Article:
Desktop environments didn’t usually get this any better. The learning path for most WIMP interfaces can be listed thus:

  1. cannot use mouse.
  2. can use mouse, cannot remember command locations.
  3. can remember command locations.
  4. can remember keyboard shortcuts.
  5. ???
  6. programming.

A near-perfect example of this would be emacs. You start off with a straightforward modeless editor window, but you don’t know how to save, quit, load a file, or anything. So you find yourself some cheat-sheet, and pretty soon you know those things, and start to find other things like swapping buffers, opening multiple windows, and navigating around a buffer. Then you want to compose a couple of commands, and suddenly you need to learn LISP. Many people will cap out at level 4, or even somewhere between 3 and 4 (which is where I am with most IDEs unless I use them day-in, day-out for months).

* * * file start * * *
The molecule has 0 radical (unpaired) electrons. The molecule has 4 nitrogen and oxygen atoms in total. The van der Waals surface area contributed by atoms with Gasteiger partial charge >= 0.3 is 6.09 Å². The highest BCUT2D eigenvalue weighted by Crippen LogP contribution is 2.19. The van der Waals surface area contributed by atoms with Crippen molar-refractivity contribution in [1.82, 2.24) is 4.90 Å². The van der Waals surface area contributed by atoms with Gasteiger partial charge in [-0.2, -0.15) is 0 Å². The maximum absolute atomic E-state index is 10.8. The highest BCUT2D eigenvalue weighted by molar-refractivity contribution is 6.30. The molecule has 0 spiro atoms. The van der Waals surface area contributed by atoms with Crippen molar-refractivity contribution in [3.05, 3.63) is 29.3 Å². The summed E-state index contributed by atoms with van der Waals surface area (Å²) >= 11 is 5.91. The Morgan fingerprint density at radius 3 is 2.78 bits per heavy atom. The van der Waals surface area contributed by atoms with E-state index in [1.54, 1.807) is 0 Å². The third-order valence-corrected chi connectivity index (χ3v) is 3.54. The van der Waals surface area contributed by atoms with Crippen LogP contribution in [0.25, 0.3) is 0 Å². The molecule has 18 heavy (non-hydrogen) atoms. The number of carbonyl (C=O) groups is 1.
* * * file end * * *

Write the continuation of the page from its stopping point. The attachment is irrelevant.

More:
The lost magic is in level 5. Tools that do a good job of enabling improvement without requiring that you adopt a skill you don’t identify with (i.e. programming, learning the innards of a computer) invite greater investment over time, rewarding you with greater results. Photoshop gets this right. Automator gets it right. AppleScript gets it wrong; that’s just programming (in fact it’s all the hard bits from Smalltalk with none of the easy or welcoming bits). Yahoo! Pipes gets it right but markets it wrong. Quartz Composer nearly gets it right. Excel is, well, a bit of a boundary case.

The really sneaky bit is that level 5 is programming, just with none of the trappings associated with the legacy way of programming that professionals do it. No code (usually), no expressing your complex graphical problem as text, no expectation that you understand git, no philosophical wrangling over whether squares are rectangles or not. It’s programming, but with a closer affinity with the problem domain than bashing out semicolons and braces. Level 5 is where we can enable people to get the most out of their computers, without making them think that they’re computering.

How much programming language is enough?